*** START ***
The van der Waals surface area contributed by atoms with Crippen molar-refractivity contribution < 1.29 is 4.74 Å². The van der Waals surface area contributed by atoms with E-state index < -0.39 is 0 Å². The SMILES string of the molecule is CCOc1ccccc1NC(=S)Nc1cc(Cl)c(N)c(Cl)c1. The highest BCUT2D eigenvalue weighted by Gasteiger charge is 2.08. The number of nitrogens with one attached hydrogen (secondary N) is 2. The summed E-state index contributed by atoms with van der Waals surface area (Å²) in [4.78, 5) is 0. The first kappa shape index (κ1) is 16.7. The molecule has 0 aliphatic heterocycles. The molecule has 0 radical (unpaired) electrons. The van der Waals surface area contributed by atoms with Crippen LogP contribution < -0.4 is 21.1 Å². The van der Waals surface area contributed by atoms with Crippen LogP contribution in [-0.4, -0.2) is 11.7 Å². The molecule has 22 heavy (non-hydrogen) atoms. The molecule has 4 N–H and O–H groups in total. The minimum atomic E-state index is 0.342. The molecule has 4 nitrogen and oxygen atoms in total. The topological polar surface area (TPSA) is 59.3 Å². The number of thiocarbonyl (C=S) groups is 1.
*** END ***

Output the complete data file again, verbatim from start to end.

The van der Waals surface area contributed by atoms with Crippen molar-refractivity contribution < 1.29 is 4.74 Å². The van der Waals surface area contributed by atoms with E-state index < -0.39 is 0 Å². The SMILES string of the molecule is CCOc1ccccc1NC(=S)Nc1cc(Cl)c(N)c(Cl)c1. The highest BCUT2D eigenvalue weighted by Gasteiger charge is 2.08. The number of nitrogens with one attached hydrogen (secondary N) is 2. The summed E-state index contributed by atoms with van der Waals surface area (Å²) in [4.78, 5) is 0. The first kappa shape index (κ1) is 16.7. The molecule has 0 aliphatic heterocycles. The molecule has 0 radical (unpaired) electrons. The van der Waals surface area contributed by atoms with Crippen LogP contribution < -0.4 is 21.1 Å². The van der Waals surface area contributed by atoms with Crippen LogP contribution in [-0.4, -0.2) is 11.7 Å². The molecule has 22 heavy (non-hydrogen) atoms. The molecule has 4 N–H and O–H groups in total. The minimum atomic E-state index is 0.342. The molecule has 4 nitrogen and oxygen atoms in total. The topological polar surface area (TPSA) is 59.3 Å². The number of thiocarbonyl (C=S) groups is 1.